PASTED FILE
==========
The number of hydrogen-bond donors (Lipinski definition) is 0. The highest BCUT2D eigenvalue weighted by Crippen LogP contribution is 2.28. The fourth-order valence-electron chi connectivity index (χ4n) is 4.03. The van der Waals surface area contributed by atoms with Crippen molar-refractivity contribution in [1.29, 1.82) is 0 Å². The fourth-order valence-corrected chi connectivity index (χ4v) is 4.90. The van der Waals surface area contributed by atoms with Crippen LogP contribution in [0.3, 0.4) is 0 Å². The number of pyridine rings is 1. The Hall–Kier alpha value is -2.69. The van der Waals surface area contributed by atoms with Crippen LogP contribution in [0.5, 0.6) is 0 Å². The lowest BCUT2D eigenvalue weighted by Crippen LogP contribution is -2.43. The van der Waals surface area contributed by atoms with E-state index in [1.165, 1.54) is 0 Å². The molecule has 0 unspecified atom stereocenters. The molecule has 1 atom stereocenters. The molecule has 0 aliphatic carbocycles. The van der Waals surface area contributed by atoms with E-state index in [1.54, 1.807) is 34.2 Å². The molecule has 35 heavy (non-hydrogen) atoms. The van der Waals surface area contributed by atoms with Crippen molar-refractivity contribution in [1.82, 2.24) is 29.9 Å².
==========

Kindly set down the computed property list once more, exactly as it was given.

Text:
The number of hydrogen-bond donors (Lipinski definition) is 0. The highest BCUT2D eigenvalue weighted by Crippen LogP contribution is 2.28. The fourth-order valence-electron chi connectivity index (χ4n) is 4.03. The van der Waals surface area contributed by atoms with Crippen molar-refractivity contribution in [1.29, 1.82) is 0 Å². The fourth-order valence-corrected chi connectivity index (χ4v) is 4.90. The van der Waals surface area contributed by atoms with Crippen LogP contribution in [0.3, 0.4) is 0 Å². The number of pyridine rings is 1. The Hall–Kier alpha value is -2.69. The van der Waals surface area contributed by atoms with Crippen LogP contribution in [0.5, 0.6) is 0 Å². The lowest BCUT2D eigenvalue weighted by Crippen LogP contribution is -2.43. The van der Waals surface area contributed by atoms with E-state index in [1.165, 1.54) is 0 Å². The molecule has 0 unspecified atom stereocenters. The molecule has 1 atom stereocenters. The molecule has 0 aliphatic carbocycles. The van der Waals surface area contributed by atoms with E-state index in [1.54, 1.807) is 34.2 Å². The molecule has 35 heavy (non-hydrogen) atoms. The van der Waals surface area contributed by atoms with Crippen molar-refractivity contribution in [1.82, 2.24) is 29.9 Å².